Mr. Yeaman to Mr. Seward

No. 2.]

Sir: I have the honor to state that I arrived here on the 12th instant, and, as soon as practicable, (on the 15th,) announced my arrival and mission to Count E. Juel Wind Frys, minister for foreign affairs, enclosing to him a copy [Page 182] of the President’s letter to his Majesty Christian IX, accrediting me as minister resident here, and asking for an audience with the King to present the original as early as convenient. On the 18th I was advised by a note from the grand marshal that his Majesty would give me a special audience at half past one o’clock to-day, at the Christianburg palace. At the appointed time I repaired to the palace designated and was received and presented by the grand marshal. The King’s deportment and conversation manifested the most marked friendship and regard for our government, inquiring with earnestness for the President’s health and the peace of the country. In presenting the President’s letter I addressed to the King a few observations about the friendly relations subsisting between the two governments, and also the conclusion and results of our late civil war, the substance of which and of the King’s remarks in response will be found in the annexed paper marked A. The interview was eminently satisfactory and agreeable.

I am, sir, very respectfully, your obedient servant,


Hon. William H. Seward, Secretary of State.


Mr. Yeaman’s remarks.

I have the pleasure and the distinguished honor of presenting to your Majesty the letter of your friend, the President of the United States of America, accrediting me as minister resident of that government to reside near the government of your Majesty. In doing this, I beg to assure your Majesty that to me it is cause of extreme self-gratulation to have been designated as the representative of my government to a power which has always manifested so much friendship towards the American republic, and which has especially tendered so many proofs of that regard entirely through the terrible ordeal to which the union of the States was exposed for four years. I am happy to say that that contest has been decided in favor of the government, and its success has not been merely a triumph of arms. That success and its consequences are valuable in other and more important lights. It has demonstrated and secured in matter of fact and practice what was always true in law, that the Constitution of the United States is the framework of a government, a political nationality, invested with the most important attributes of sovereignty erected by citizens, and to which the citizen in turn owes allegiance and obedience, and that the Union is not merely a league or confederation of separate and independent sovereignties, from which any State or local government may retire at its own discretion or caprice. Happy it. is, in this sense of our nationality, that all parties with us, even the lately insurgent forces and people, now accept the solution of the issue submitted by them to the arbitrament of the sword. The States which assumed to go out are rapidly and voluntarily resuming their places in the Union and under the Constitution; and those who were brave soldiers against the republic are promptly returning to their allegiance and to the walks and pursuits of private life, becoming loyal citizens under the wise policy adopted by the President. Your Majesty will excuse me for dwelling so long on these points, when you reflect that they are matters about which there has been so much misunderstanding in Europe.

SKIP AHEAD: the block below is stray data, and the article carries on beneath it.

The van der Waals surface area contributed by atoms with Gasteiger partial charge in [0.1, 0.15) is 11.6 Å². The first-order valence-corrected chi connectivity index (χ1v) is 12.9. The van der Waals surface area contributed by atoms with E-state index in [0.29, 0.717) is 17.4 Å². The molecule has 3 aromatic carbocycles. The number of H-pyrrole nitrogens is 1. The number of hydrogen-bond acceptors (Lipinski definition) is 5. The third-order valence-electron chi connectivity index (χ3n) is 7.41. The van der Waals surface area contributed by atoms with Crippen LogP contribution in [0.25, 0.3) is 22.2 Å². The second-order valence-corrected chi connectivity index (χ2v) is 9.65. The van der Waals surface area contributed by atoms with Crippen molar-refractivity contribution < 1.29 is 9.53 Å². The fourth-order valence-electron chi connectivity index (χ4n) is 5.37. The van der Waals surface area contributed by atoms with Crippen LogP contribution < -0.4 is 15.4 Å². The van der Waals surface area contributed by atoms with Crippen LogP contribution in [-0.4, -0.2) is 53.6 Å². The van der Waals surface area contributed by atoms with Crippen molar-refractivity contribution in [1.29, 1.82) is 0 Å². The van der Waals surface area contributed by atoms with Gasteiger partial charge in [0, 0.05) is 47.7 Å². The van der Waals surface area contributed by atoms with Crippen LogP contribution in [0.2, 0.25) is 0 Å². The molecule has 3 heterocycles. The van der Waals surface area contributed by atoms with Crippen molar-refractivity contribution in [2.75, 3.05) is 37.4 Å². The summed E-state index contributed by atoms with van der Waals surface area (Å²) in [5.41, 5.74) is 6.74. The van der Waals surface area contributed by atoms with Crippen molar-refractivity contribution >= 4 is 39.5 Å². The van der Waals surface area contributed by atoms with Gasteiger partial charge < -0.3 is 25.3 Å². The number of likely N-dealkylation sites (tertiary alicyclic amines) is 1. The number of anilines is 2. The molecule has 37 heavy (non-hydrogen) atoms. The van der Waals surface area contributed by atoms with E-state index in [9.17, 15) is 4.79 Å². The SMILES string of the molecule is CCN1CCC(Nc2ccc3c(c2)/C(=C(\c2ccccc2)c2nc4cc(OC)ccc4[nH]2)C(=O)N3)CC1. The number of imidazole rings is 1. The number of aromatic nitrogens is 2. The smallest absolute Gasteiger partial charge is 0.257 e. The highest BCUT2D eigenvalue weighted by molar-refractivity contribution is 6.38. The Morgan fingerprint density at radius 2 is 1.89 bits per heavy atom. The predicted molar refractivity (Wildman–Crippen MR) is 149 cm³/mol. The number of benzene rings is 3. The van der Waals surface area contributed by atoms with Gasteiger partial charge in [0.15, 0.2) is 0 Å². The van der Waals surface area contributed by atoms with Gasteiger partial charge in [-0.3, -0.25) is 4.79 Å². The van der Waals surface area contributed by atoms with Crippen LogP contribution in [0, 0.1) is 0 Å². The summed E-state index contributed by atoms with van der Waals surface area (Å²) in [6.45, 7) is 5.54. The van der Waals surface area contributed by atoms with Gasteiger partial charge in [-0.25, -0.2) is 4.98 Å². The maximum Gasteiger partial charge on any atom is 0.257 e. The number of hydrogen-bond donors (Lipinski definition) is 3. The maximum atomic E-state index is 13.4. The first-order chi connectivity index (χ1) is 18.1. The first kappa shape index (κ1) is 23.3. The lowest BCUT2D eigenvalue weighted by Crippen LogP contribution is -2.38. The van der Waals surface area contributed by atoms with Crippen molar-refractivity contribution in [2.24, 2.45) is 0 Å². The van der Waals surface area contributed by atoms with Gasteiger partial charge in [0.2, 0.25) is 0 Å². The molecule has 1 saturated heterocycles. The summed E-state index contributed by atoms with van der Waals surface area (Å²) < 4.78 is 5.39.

Another result of that contest, and in which both parties to it seem to concur as a fact, is, that a race of some four millions of people recently held in slavery have been freed from bondage. The system of unpaid coerced labor is come to an end with us, and this change, in fact, will probably soon be incorporated as a declaration in the Constitution, the supreme law of the Union, so that the relation of master and slave may never again exist within the jurisdiction of the republic. In this particular, I am persuaded, we will secure the congratulations of nearly all governments, since there is no point of political economy and the morals of natural right upon which Christian people and the lessons of modern civilization are more nearly agreed than that it is not well that any man should be a slave and his labor the property of another.

With profound wishes for the continued health and happiness of your Majesty, and for the success and prosperity of your government, and with the hope, well assured, that no circumstance may ever occur to mar the very cordial relations subsisting between your government and my own, I thank you for the polite and friendly attention bestowed on me, a personal stranger, in consideration of the power which I am deputed to represent in your presence.

[Page 183]


To the observations upon the friendly relations subsisting between the two governments, and the hope that they may be perpetuated, the King responded at that moment with the most earnest and kindly reciprocation. Of the views expressed as to the result of the war, in establishing our nationality and bestowing freedom on a race, he manifested a clear appreciation and approval, and further remarked that the contest had been very deplorable, and, for so great a one, very protracted; that it had cost us innumerable and very valuable lives, and he hoped we would now forever remain one people and one nation. He expressed the surprise and horror he felt on hearing of the assassination of President Lincoln, and spoke of him as a very great and a very kind man. He spoke of the agreeable and satisfactory relations that had existed between himself and my predecessor, Mr. Wood, and wished me an equally agreeable residence. He then asked in a most friendly way about my family, if we were comfortably situated, hoped we could stand this northern climate, and concluded by asking me to express his thanks to the President.